Conversely, liquor stores are not required to maintain ANY minimum distance from drug and Alcohol rehab meetings or classes. Furthermore, unlike a Medical Marijuana Center, a recovering alcoholic or drug addict needs only a standard picture ID and 21 years of life to purchase an arguably more dangerous substance. Even children can enter liquor stores and purchase candy, soda, and similar items. The welfare of children is a poor argument for this MMC legislation given that article 4 of the city ordinance has no minimum distance requirements from schools in regulating Sexually-Oriented businesses!

Thorough security and limited access are key characteristics of the MMJ industry which poses no public threat and has been operating without major incident amid stringent regulation for years. When HB 1284 mentions the right for local municipalities to set distance requirements, it clearly identifies the ability and right for local municipalities to decide what distance, if any, is best for the City.

(d) (I)… THE GOVERNING BODY OF A MUNICIPALITY, BY ORDINANCE, AND THE GOVERNING BODY OF A COUNTY, BY RESOLUTION, MAY VARY THE DISTANCE RESTRICTIONS IMPOSED BY THIS SUBPARAGRAPH (I) FOR A LICENSE OR MAY ELIMINATE ONE OR MORE TYPES OF SCHOOLS, CAMPUSES, OR FACILITIES FROM THE APPLICATION OF A DISTANCE RESTRICTION ESTABLISHED BY OR PURSUANT TO THIS SUBPARAGRAPH

The only consequence this ordinance will have is the economically detrimental effect of shutting down up to 60 medical marijuana centers in town. If this ordinance is passed, it increases the 400ft minimum to 1000ft. This puts approximately 60 Medical Marijuana Centers in direct jeopardy of the law – closed centers employ no one, don’t pay revenues, and re-abandon commercial real estate during a severe recession. It is important to elect officials educated in Medical Cannabis and its industry to best represent the rights of those patients who economically demand increasingly better quality, safety, selection, and consistency of medicine.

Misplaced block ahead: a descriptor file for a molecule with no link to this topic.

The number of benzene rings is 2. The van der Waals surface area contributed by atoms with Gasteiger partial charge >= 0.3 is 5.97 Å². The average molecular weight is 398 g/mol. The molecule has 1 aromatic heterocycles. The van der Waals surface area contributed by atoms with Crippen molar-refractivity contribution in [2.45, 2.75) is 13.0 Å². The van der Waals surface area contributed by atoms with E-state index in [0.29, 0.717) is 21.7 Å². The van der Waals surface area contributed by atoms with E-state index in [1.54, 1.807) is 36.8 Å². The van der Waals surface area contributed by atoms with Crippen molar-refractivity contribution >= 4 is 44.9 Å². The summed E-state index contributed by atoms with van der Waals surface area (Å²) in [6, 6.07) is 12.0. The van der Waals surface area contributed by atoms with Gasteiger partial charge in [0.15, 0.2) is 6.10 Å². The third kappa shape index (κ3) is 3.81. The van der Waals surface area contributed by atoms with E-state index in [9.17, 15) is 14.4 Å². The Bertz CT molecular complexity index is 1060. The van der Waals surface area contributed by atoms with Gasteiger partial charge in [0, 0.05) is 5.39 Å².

The existing Medical Center model is satisfying demand so far in Colorado Springs and unless there is verifiable evidence to say an additional 600ft will resolve an unfounded “injury” made to the public, Planning would do best to analyze medical cannabis before closing hundreds of people’s livelihood and re-crippling a down-trodden economy. Please give the industry time to grow with current regulation before jumping to conclusions about the number of feet at which children and drug addicts become safe from medical cannabis.

Thank you,

Mark Slaugh

Feedback is always appreciated, and I should be having some guest posts coming soon. Thanks for following, look forward to posting more next week.

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About markandmmj

I belong to a new generation of market pioneers in the fastest growing industry in Colorado today. As a double business major in international business and finance I’ve studied the economic viability of medical marijuana centers in Colorado Springs. I’ve learned firsthand the in and outs of this industry and what it takes to progressively move brand new markets forward. As Membership Director for the Colorado Springs Medical Cannabis Council, I have seen the industry in Colorado blossom despite countless economic, political, legislative, and social barriers. I strive to deliver objective truth about medical cannabis issues and their economic, social, and medical implications for Colorado.
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One Response to Colorado Springs City Planners Plan to Zone Centers out of Business

  1. Pingback: City Planners Silence Opposition to MMJ Zoning Regulation | Markandmmj's Blog